Los Angeles! City elections tomorrow, (Tuesday, May 21st).
Check out where to vote here: http://www.lavote.net/locator/
The Los Angeles Times has provided some very thoughtful endorsements here: http://www.latimes.com/news/opinion/endorsements/la-ed-end-endorsements-recap-20130519,0,7701052.story
From the tumblrs, a great endorsement of Garcetti: http://spiegelman.tumblr.com/post/42936851169/roughly-three-years-ago-there-was-this-town-hall
L.A. would be lucky to have the services of Eric Garcetti as mayor. He is thoughtful, competent, and he has a deep passion for Los Angeles.
Roughly three years ago there was this town hall meeting here in Los Angeles where some people gathered to ask local officials any questions they had about the future of the City. The event was live-streamed online, with a promise that the officials would also take questions from the Twitter audience. One of those officials was Councilman Eric Garcetti, whose district includes the neighborhood I had moved to a few months earlier. I followed the meeting live online to hear what my new representative had to say, and specifically because I was in equal parts intrigued and skeptical about one issue he was associated with: a somewhat insane project called the Hollywood Central Park.
The proposal for the Hollywood Central Park calls for a roof to be placed on a mile-long stretch of the 101 freeway, from just north of Hollywood Boulevard down to Santa Monica Boulevard, and then for a 44-acre park to be placed on top of this roof. I mean, look at this thing. It’s dramatic. It’s the kind of idea that reaches inside of your chest and gives your heart a little flick. Eric Garcetti was hooked by the idea, and he lent his name to the fundraising efforts behind the project.
By the time of the town hall meeting I had become cynical toward big dreams. It was a cynicism you could measure, exactly the distance between the euphoric heights of the first Obama campaign and the hard ground of political reality that followed. I was, to put it simply, let down. My skepticism toward anything big and dreamy framed the question I submit over Twitter.
“To @ericgarcetti,” it said, “The Hollywood Central Park project sounds amazing, but how is it anything but a pipe dream?”
The Councilman took my question. He started by explaining LA’s need for more parkspace, how our city ranked pretty low among other major cities in its ratio of parks to people. He talked about the number of jobs such a project would bring. He said the project would have a transformative effect not only on Hollywood but the whole city as well. Eric could have stopped there, but he didn’t. As if he wasn’t satisfied that he’d answered the real call of the question, he continued and said said this, which I’m paraphrasing slightly, but not much, because this is how I remember it.
“As for whether this is a pipe dream,” Eric said, “no, I wouldn’t characterize it like that. This is the kind of ambitious project that takes hold of the imagination of a community and brings people together. I wish there were more projects like this. If anything we need more pipe dreams. Because if we don’t shoot for the stars we’re never going to land on the moon.”
If I were to distill all the lessons I learned from all the schools I attended in Los Angeles, I would end up with this: that a man’s reach should exceed his grasp. It’s the secret to being better at anything, whether grades or sports or career-related things. It was always an individual value to me; I’m not sure I ever saw it as a community value as well. Not until that moment, anyway, when Eric Garcetti expressed it as such. I think he supported the Hollywood Central Park because he saw a community of people reaching for something together. I think their effort reflected his values, possibly learned at the same Los Angeles schools that I attended.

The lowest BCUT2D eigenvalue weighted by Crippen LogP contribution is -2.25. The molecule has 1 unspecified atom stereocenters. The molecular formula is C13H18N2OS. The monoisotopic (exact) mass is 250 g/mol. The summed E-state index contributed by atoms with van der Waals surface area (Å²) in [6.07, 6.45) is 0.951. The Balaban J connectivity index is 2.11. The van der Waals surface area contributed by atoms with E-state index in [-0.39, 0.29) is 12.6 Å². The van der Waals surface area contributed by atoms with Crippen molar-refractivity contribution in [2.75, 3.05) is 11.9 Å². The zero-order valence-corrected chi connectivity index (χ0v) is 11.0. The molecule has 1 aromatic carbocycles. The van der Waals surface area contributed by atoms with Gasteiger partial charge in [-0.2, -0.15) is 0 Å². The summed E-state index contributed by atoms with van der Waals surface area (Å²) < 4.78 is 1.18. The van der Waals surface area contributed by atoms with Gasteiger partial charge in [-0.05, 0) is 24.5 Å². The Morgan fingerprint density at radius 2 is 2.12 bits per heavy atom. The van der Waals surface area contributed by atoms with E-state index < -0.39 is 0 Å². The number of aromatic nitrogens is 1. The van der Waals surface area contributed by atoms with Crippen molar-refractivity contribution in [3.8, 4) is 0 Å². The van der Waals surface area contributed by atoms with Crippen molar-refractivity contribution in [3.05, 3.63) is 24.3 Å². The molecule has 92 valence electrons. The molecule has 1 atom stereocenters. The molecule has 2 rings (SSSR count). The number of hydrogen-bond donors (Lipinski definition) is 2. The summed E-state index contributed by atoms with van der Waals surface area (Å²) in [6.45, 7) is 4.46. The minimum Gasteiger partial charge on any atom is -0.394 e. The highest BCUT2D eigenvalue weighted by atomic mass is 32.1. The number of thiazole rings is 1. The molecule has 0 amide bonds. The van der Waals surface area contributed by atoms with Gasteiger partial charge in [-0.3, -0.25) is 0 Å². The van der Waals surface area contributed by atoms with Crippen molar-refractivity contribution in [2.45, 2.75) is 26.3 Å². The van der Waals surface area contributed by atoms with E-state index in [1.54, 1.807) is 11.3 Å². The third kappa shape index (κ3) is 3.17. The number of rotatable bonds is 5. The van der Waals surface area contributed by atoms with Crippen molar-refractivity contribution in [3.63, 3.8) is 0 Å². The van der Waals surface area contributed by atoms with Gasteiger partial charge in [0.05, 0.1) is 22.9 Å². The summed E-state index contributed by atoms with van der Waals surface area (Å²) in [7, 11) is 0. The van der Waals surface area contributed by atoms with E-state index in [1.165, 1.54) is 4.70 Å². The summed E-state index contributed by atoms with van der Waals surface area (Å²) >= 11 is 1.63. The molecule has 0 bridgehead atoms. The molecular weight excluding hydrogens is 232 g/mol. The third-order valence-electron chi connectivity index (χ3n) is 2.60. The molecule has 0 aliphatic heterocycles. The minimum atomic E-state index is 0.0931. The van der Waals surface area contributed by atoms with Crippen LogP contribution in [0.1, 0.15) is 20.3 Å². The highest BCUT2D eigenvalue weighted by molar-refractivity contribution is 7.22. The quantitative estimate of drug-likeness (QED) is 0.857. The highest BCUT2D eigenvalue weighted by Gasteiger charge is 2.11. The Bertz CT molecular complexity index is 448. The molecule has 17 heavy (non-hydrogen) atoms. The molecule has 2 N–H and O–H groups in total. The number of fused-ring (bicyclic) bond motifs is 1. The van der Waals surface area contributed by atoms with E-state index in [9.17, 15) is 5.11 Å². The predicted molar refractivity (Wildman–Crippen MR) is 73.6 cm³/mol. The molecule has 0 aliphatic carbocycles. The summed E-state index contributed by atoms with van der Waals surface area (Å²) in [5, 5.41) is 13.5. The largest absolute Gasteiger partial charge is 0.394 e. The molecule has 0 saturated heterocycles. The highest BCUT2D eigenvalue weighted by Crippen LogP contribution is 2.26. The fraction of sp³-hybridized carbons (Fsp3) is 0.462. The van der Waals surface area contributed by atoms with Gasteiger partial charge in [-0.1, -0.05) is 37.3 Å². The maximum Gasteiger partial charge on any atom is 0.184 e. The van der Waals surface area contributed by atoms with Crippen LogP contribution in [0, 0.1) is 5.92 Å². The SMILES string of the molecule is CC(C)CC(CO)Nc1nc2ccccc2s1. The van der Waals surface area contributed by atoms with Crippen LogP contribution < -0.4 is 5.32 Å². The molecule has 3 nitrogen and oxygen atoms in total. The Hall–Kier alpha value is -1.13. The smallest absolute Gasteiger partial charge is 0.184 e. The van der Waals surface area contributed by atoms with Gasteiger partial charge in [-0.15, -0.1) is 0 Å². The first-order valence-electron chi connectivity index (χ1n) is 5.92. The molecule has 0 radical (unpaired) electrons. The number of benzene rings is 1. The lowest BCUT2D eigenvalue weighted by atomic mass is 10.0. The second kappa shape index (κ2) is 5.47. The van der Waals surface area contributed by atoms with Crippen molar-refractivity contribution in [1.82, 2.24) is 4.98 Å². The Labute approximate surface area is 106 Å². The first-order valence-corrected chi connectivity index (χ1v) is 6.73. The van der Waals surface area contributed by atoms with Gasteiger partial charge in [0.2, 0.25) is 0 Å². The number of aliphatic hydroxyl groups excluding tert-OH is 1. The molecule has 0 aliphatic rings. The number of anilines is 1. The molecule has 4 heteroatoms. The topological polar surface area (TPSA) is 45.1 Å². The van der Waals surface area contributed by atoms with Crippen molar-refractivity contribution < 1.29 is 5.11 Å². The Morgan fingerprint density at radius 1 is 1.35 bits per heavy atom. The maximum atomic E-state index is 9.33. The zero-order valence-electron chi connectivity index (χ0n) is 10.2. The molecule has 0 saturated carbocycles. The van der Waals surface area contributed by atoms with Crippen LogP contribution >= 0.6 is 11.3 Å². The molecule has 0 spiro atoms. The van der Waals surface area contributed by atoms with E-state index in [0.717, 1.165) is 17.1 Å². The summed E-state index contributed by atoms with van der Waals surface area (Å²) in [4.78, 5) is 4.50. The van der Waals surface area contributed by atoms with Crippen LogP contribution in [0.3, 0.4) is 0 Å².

Anyway, the Councilman’s answer to my question was like a cup of ice water poured onto someone who refuses to get out of bed, with me the somnolent pouter in that metaphor. Get up and reach for it. Be part of a community that strives for something. When Eric announced his candidacy for Mayor, I signed up to help. I’ve been fundraising for his campaign for a year now. This week I start canvassing. I want this guy to win. I want Eric Garcetti to be the next Mayor of Los Angeles.
It’s crunch time. The election is on March 5th. (Well, the first round, at least. The top two candidates then face each other in a runoff if nobody gets 50% of the vote, which is likely here.) The media blitz is just beginning, and it needs to be strong to get Eric elected. Media is expensive. So, friends of Tumblr, I’m asking for your support. Please donate to the Eric Garcetti for Mayor campaign. Click here. $100, $50, $25, $10 —it doesn’t matter. Whatever number works for you. If you live in Los Angeles, give money because you want to care more about the city you live in. If you live outside of Los Angeles, give because Eric is exactly the type of human being you want in elected office, anywhere in this country.
Here’s that link again. Come on. Be part of this with me. And please reblog this post, if you would be so kind.
(Oh, and there’s a little box that says, “Please note the person who encouraged you to donate below.” If you’d put “Eric Spiegelman” in that little box, it would make me look really good. God, did I just ruin this whole thing? I hope not. But, you know, politics is politics.)
The 11 members of the Los Angeles Wheelmen bicycling club pose in uniform at the East Side Track in Boyle Heights on October 3, 1893.
Part of the Title Insurance and Trust / C.C. Pierce Photography Collection in the USC Digital Library.
I’m surprised someone hasn’t brought this name back.
One day, I hope we can travel from Union Station to Dodger Stadium to Griffith Park via an aerial tram like the one in London. #skyisthelimit